The Talking Book demonstrates that access to information need not be limited to the computer model that we are most familiar with.
The Talking Book is an excellent example of how the basic principles of input – output and information retrieval can be re-imagined to overcome digital illiteracy and provide knowledge to those most in need of it.
Literacy Bridge worked for a period of 18 months to develop a solution to a problem facing Ghananian farmers. Small scale producers would receive advice from agricultural extension officers to help them improve their yield, but these visits were often infrequent and consequently content intensive. Illiterate farmers had no way to document or retrieve the information imparted to them during these visits.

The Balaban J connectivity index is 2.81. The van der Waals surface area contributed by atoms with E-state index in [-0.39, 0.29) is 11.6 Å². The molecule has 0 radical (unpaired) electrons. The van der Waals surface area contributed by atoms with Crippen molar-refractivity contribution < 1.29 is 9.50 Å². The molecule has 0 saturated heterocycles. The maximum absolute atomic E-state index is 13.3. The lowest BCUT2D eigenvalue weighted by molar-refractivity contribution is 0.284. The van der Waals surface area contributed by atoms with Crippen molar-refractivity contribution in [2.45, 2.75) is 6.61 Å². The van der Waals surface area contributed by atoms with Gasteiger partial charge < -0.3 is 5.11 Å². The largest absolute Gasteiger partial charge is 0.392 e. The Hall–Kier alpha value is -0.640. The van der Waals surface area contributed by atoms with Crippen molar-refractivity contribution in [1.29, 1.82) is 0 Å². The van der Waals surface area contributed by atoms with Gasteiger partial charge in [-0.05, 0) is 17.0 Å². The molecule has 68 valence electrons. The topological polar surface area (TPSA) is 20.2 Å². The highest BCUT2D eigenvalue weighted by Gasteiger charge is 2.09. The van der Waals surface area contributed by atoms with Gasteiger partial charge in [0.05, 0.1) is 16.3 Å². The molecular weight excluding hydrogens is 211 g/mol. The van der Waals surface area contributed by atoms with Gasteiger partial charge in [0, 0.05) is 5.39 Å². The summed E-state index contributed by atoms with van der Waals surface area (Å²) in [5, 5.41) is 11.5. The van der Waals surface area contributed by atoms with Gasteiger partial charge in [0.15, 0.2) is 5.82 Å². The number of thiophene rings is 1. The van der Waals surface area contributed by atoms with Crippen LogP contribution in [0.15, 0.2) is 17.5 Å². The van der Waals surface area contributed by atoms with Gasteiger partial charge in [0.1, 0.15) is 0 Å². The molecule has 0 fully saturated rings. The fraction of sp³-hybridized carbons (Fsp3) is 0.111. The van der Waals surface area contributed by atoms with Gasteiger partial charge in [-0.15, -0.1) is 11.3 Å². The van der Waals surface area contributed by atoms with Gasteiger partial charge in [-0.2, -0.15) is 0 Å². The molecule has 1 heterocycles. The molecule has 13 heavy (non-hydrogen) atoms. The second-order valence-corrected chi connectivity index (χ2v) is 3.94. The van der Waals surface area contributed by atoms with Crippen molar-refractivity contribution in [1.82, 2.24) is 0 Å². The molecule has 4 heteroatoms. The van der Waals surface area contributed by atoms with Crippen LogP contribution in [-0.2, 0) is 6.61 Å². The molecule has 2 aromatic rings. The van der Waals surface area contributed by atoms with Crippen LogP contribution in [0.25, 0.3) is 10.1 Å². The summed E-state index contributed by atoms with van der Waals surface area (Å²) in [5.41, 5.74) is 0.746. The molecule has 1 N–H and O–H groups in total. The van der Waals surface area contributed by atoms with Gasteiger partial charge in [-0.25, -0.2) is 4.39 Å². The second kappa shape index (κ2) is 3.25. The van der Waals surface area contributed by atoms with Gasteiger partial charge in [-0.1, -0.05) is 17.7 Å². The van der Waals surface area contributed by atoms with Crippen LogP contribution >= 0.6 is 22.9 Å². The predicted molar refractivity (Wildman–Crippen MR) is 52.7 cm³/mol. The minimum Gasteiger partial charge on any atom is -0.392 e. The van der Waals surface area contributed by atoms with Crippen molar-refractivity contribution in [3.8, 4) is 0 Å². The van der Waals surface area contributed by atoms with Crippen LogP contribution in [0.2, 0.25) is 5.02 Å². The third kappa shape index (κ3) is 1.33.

The Talking Book was the solution – a low cost, open – source software, digital audio computer which plays instructions in the local language. It is similar in appearance to Buddha Machines and it’s functionality is not dissimilar to a crude MP3 player, minus the screen:
The device can be programmed to include learning exercises and quizzes to test the listener’s understanding of the subject. Users can play, record and categorise audio recordings and copy those recordings directly to any other Talking Book with a USB cable.
In addition to assisting agricultural producers the Talking Book has seen use in overcrowded classrooms to help children improve their literacy
[Via ICT Update]